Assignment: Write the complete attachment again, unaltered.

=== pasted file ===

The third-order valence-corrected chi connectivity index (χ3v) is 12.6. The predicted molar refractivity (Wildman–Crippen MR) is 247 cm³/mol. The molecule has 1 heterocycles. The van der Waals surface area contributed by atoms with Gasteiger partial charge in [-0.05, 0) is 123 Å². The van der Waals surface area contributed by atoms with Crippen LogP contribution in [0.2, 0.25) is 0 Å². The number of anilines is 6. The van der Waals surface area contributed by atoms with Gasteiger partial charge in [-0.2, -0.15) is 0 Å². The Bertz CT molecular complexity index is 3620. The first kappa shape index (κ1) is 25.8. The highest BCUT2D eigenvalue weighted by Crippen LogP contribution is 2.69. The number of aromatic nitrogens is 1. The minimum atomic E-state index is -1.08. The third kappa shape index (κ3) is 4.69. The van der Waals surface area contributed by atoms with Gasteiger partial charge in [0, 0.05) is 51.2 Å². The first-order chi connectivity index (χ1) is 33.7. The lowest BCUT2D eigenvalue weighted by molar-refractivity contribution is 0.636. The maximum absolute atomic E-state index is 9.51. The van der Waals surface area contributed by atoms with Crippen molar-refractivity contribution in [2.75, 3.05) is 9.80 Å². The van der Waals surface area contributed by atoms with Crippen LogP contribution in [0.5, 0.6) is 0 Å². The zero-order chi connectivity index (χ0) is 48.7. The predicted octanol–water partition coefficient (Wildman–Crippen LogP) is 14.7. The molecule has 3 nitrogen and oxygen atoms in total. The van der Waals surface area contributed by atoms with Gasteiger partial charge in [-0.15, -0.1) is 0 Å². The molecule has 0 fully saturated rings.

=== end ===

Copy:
The third-order valence-corrected chi connectivity index (χ3v) is 12.6. The predicted molar refractivity (Wildman–Crippen MR) is 247 cm³/mol. The molecule has 1 heterocycles. The van der Waals surface area contributed by atoms with Gasteiger partial charge in [-0.05, 0) is 123 Å². The van der Waals surface area contributed by atoms with Crippen LogP contribution in [0.2, 0.25) is 0 Å². The number of anilines is 6. The van der Waals surface area contributed by atoms with Gasteiger partial charge in [-0.2, -0.15) is 0 Å². The Bertz CT molecular complexity index is 3620. The first kappa shape index (κ1) is 25.8. The highest BCUT2D eigenvalue weighted by Crippen LogP contribution is 2.69. The number of aromatic nitrogens is 1. The minimum atomic E-state index is -1.08. The third kappa shape index (κ3) is 4.69. The van der Waals surface area contributed by atoms with Gasteiger partial charge in [0, 0.05) is 51.2 Å². The first-order chi connectivity index (χ1) is 33.7. The lowest BCUT2D eigenvalue weighted by molar-refractivity contribution is 0.636. The maximum absolute atomic E-state index is 9.51. The van der Waals surface area contributed by atoms with Crippen molar-refractivity contribution in [2.75, 3.05) is 9.80 Å². The van der Waals surface area contributed by atoms with Crippen LogP contribution in [0.5, 0.6) is 0 Å². The zero-order chi connectivity index (χ0) is 48.7. The predicted octanol–water partition coefficient (Wildman–Crippen LogP) is 14.7. The molecule has 3 nitrogen and oxygen atoms in total. The van der Waals surface area contributed by atoms with Gasteiger partial charge in [-0.15, -0.1) is 0 Å². The molecule has 0 fully saturated rings.